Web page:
Next February marks 50 years since President Nixon and First Lady Pat visited the People’s Republic of China and, in an effort to underpin peace and thaw Sino-American relations, met with Mao Zedong. Perhaps no diplomatic overture in history has been as transformative or bold, nor could anyone but Nixon have pulled it off. His unassailable reputation as anti-Communist hardliner made him immune to criticism from anyone espousing conservative values. Yet Nixon, born in a Yorba Linda, California farmhouse, was a self-proclaimed “moderate reformer.” He revolutionized foreign relations, curtailed the Cold War, reduced nuclear and biological weapons, set cornerstones of environmental protection, protected marine mammals, advanced women’s rights and raised stagnant wages by 40 percent. He was a groundbreaker, the last of the New Deal liberal presidents.
Now, because “America first” put alliances and global stability last, relations with China are hitting low ebbs, North Korea’s gone nuclear, and NATO’s lost strength. To Donald Trump’s credit, European allies upped their defensive spending and France expanded counter-terrorist efforts in Africa. But since his assault on NATO’s Article 5, the common defense principle on which the treaty stands since 1949, Angela Merkel, Emmanuel Macron and other NATO leaders have been loath to grasp the reins. As U.S. allegiances switched from ideological to transactional, a perceived slippage in global power emboldened Vladimir Putin, who’s used combinations of misinformation and rubles to influence elections towards Moscow-friendly candidates. Russian interests have thusly been embedded into Euro-continental politics. Fortunately, despite Putin’s shenanigans, the New Strategic Arms Reduction Treaty (set to expire February 5th) was extended by the Biden administration. Had it been terminated, it would have been the first such setback since Nixon and Brezhnev signed the U.S.-Soviet pact to reduce nuclear missile arsenals in 1972.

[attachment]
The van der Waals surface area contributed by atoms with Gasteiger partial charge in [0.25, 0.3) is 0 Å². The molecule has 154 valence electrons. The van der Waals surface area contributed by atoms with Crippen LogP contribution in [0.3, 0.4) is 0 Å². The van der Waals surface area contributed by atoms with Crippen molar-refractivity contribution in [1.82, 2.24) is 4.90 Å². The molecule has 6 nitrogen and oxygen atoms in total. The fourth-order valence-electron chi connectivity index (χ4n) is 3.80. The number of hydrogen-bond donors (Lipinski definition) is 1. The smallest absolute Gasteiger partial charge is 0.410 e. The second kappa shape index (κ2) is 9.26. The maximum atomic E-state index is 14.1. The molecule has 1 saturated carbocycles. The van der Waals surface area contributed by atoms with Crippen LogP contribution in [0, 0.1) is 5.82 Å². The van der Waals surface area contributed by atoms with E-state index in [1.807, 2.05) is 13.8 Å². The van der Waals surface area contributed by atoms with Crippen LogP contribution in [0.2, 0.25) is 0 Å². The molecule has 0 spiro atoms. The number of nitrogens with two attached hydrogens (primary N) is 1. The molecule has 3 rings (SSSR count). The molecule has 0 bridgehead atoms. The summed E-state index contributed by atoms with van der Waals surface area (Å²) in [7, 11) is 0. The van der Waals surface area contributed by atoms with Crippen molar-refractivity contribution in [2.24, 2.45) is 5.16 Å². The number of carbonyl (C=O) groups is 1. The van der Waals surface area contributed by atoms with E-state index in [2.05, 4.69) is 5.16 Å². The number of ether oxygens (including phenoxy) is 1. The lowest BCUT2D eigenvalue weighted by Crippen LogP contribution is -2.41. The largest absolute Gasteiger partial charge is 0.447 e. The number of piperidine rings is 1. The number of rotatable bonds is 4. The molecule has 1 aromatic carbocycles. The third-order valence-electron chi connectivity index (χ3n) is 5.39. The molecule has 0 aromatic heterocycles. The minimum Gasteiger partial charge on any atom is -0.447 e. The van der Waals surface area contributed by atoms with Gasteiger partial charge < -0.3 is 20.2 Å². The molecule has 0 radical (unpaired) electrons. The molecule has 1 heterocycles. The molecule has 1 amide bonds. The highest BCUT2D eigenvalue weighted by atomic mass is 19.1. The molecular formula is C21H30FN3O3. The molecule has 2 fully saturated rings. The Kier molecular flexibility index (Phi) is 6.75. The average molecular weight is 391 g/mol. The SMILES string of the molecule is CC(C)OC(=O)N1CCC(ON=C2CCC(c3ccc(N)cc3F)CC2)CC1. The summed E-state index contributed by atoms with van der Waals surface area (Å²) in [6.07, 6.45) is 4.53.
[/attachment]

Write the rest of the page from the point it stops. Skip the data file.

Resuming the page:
Although the Abraham Accords defused territorial expansion along the West Bank, the United Arab Emirates recognition of Israel could widen other rifts. Resuscitating Iran’s nuclear deal, on which Trump reneged, and a “two-state” solution to quell Israeli-Palestinian violence are challenging, as is America’s adversarial relationship with China. U.S. diplomats long considered ways to keep China from violating international trade and commerce rules. Trump’s costly and reckless trade war is patently inimical to bringing about compliance. So, China’s growing economic and military profile, not to mention Russia’s adventurism in Syria, Libya and Ukraine, will be constant bedevilments to Biden. More injurious, once Trump characterized Central and South America as Marxist base camps for drug lords and immigrant caravans, we ceded to China enormous influence in Latin America. During his presidency, Xi Jinping’s visited 11 Latin American and Caribbean countries, as well as numerous African nations. Trump went to one. So far, during the pandemic, China’s provided 179 billion protective masks as aid to 150 or more nations, selling 100 million doses of Sinovac COVID-19 vaccine to Brazil. Not only is China South America’s #1 trading partner, it’s building a port in Peru. In fact, 19 countries in this hemisphere have signed on to Xi Jinping’s Belt and Road Initiative, a $1 trillion road and infrastructure network to facilitate commerce. The U.S. has yet to address inadequacies of its own electrical grid, airports and bridges. Hopefully, Biden won’t be susceptible to inertia from past “triangulating” and conservative reflexes to public opinion that hindered our adaptation for nearly 50 years.
Scott Deshefy is a biologist, ecologist and two-time Green Party congressional candidate.